Tuesday, May 10

reflections on simony and the reading

One of the conversations I had recently was upon the need to revise and expand the lectionary we use.  I find the Canadian CCB lectionary we use to be superior in some ways to the USCCB (generally nicer, less violent and much better health care), but there are some significant problems with both.  Anyways, the USCCB lectionary this week has a set of readings from Acts 8.  What is distinctly missing is the encounter with Simon Magus.  That this tale is missing from the post-V2 lectionary I find of particular interest.

In brief, Simon Magus was a convert who truly believed.  At that point, Philip had baptized them, but the Holy Spirit had not filled them. John and Peter came to Samaria and, by laying on hands, filled the believers with the Holy Spirit.  Simon Magus wanted this power and offered the Apostles money for this authority.

The dictionary says that Simony is "the buying or selling of sacred things".  The RC church has an even broader definition:
While this definition only speaks of purchase and sale, any exchange of spiritual for temporal things is simoniacal. Nor is the giving of the temporal as the price of the spiritual required for the existence of simony; according to a proposition condemned by Innocent XI (Denzinger-Bannwart, no. 1195) it suffices that the determining motive of the action of one party be the obtaining of compensation from the other. (catholic encyclopedia, SN: Simony)
The article goes on to define the material side of simony being in three kinds - receipt of material reward of some kind (munus a manu), receipt of oral or written support (munus a lingua), and receipt of homage or subservience (munus ab obsequio) while the spiritual side of simony is "whatever is conducive to the eternal welfare of the soul".  Examples include the sacraments, sacramentals and physical objects of devotion (relics, rosaries, etc.)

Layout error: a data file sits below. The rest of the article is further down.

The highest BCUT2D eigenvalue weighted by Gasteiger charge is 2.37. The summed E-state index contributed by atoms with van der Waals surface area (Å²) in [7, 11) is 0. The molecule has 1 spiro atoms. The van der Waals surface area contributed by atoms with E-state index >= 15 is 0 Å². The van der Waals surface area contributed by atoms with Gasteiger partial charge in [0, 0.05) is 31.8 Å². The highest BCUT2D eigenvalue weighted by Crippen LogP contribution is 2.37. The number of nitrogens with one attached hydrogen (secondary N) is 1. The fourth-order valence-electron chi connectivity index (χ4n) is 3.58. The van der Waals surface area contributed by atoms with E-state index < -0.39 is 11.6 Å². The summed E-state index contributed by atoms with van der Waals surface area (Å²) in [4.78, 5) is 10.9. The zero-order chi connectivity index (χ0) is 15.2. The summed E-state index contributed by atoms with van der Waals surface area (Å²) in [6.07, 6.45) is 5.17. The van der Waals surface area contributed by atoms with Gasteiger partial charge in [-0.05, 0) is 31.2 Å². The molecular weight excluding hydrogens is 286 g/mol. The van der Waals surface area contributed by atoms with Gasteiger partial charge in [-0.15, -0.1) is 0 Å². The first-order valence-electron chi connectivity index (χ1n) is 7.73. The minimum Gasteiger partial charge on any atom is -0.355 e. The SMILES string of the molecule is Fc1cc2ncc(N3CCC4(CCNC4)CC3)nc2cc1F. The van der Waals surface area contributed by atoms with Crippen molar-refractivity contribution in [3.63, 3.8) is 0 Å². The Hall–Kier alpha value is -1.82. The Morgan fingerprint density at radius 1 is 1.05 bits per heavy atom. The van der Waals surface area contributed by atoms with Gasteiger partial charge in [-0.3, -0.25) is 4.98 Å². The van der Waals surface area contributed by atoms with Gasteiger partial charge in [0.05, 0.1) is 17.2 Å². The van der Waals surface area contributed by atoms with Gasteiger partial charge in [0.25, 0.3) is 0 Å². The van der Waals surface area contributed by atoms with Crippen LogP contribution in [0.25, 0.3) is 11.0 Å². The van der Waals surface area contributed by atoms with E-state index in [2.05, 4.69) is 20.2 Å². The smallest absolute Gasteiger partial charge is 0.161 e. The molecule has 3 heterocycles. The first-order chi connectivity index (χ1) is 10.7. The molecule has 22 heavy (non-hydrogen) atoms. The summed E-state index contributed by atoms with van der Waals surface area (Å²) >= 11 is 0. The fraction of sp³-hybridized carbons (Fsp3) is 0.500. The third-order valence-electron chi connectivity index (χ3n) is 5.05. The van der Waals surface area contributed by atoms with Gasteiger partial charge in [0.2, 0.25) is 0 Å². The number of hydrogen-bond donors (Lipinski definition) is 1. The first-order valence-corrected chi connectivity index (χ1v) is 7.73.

Upon close reflection, it has occurred to me that this is a far more problematic and institutional sin than is initially apparent.  Consider the following examples.

In exchange for the favour of the children being allowed baptism or confirmation in the Church, a person remains in an unwanted and loveless marriage.

In exchange for the privilege of communion, a homosexual denies their innate nature as God has made them and/or denies that gift from God which is sexuality.

In exchange for the boon of reconciliation, a parishioner votes as their bishop or priest directs them.

In exchange for the promise of extreme unction, an aged pensioner gives 'generously' to the local parish.

Note that I am not arguing the merits or defects of the behaviours.  If conscience calls a person to remain married or give generously or remain celibate, there is nothing wrong with that.  If, on the other hand, one does so in exchange for the promise of a spiritual boon (or, put differently, the withholding of said boon if the actions are not performed), then that is wrong - both for the clergy who engage in such spiritual sales and the laity who are complicit in the simony. 

There's a lot more here and there is a lot of ranting and hollering which will only change people's blood pressure.  At the end of it is this : we are charged by Scripture and instructed by Tradition to listen to the Spirit within and follow our conscience.  Do so, confident that the Divine will see that your intent is pure and your actions are holy.  Against that, no priest or prelate can hold a person's soul hostage.

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